One can also read the report as a poignant exercise in charting an ethical course when “everybody does it” (or “everybody likes and/or wants it”) is working against you, you have to win elections to accomplish anything, and you think “everyone” is wrong. That is a critical issue, not just for Republicans, but for all of us, and the public discourse about that dilemma as it affects the Republicans is unsettling. Journalists, Democrats and a lot of Republicans have been saying, as if there’s no flaw in their ethics or logic, that if enough people want something, then the Republicans should just be for it too, or else. That is a rejection of ethics, both for society, the Republican Party, and the United States. I don’t dispute that it’s one way to win elections, but it is an abdication of the duty of public servants in a republic. The path that smug critics of Republicans are now endorsing would have kept slavery in place for decades longer and ensured that the U.S. sat by while Hitler overran Europe. Many of the editorials about the Republicans’ problem have pointed to Sen. Rob Portman’s convenient back-flip on gay rights as a template for the party on that and other controversial issues. Yup, by all means—integrity is the problem. Can’t have that.
There is a middle ground, however, and that is where responsible and ethical governing in the U.S. once resided. The two poles of naked expediency and rigid absolutism are equally dangerous and irresponsible, yet one would think, from the predominant sentiment emanating from the chattering class, that the GOP has to choose one or the other. Absolutism, which requires drawing a line in the sand and fighting on it to the death, can be noble and even successful, but this is also the realm where the maxim “Pick your battles” has to apply, as does Davy Crockett’s creed about making sure you’re right before forging ahead. The country doesn’t need another political party that simply calculates what will sell at the polls and then adopts it…indeed, it doesn’t need even one.
It needs a party that leads from in front, not behind, that stand for principles, but will compromise to govern, and that, to be blunt, doesn’t stop thinking, evaluating and analyzing once a position is reached. In some areas, like tax policy, Republicans simply have an absolute position that is unrealistic, impractical, and illogical. In some areas, like gay rights, the party has an absolute position that is antiquated, ignorant, harmful and justly unpopular. In some areas, like illegal immigration, it has a position that might have been responsible and principled at one time, but now supports an impossible goal. Finally, in some areas, it holds positions that are principled, difficult, and worthy of the fight. That fight, however, only makes sense if it is accompanied by persuasion, and persuasion should mean honesty and reason, not “messaging.”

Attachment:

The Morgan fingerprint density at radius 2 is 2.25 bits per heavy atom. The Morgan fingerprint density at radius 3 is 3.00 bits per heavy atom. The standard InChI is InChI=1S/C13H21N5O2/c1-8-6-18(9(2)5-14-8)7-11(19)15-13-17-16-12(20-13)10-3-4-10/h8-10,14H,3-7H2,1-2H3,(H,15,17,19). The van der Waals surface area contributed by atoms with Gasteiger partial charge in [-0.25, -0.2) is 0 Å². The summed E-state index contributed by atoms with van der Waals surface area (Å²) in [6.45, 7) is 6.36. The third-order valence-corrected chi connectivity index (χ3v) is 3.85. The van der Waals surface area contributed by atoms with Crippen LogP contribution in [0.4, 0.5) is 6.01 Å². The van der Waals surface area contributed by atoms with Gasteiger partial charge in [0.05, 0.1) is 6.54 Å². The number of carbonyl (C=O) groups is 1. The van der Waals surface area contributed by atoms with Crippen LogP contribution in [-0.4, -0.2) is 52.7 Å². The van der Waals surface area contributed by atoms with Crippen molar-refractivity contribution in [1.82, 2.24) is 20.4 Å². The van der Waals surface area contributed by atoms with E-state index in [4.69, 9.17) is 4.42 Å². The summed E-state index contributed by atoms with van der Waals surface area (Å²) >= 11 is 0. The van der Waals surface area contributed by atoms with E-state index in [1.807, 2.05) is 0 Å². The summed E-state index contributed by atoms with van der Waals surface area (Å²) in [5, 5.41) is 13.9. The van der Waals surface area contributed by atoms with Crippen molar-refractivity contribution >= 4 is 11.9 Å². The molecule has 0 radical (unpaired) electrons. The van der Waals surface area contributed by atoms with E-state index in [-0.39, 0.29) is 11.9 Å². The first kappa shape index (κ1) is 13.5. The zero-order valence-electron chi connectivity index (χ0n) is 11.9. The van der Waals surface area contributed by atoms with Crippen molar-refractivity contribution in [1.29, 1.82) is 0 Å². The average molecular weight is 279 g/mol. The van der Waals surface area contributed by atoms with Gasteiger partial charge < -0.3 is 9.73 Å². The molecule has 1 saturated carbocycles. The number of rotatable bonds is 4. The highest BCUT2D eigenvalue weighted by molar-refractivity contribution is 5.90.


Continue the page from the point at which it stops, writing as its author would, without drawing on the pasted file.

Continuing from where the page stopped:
Rolling up all of these variations into a big sloppy ball and saying the problem is “messaging” is both lazy and incompetent. The Republicans need to think about what their positions are, and be perceptive, analytical and realistic about the arguments supporting them, changed circumstance, political realities, and how to temper absolutism with benign utilitarianism. The country has to be governed, and a political party that obstructs governing on principle is an unethical political party because it isn’t capable of doing its job. A party that allows too many incompetent, unethical and intellectually deficient individuals to occupy key roles (See: Christine O’Donnell, Todd Akin, Michael Steele, Donald Trump, Sean Hannity, Newt Gingrich, Sarah Palin, Michele Bachmann, et al.) is also incapacitated.
A party that determines its positions and principles solely according to what will attract the most votes, however, deserves no respect or trust, and isn’t a political party at all.
Graphic: Talking Points Memo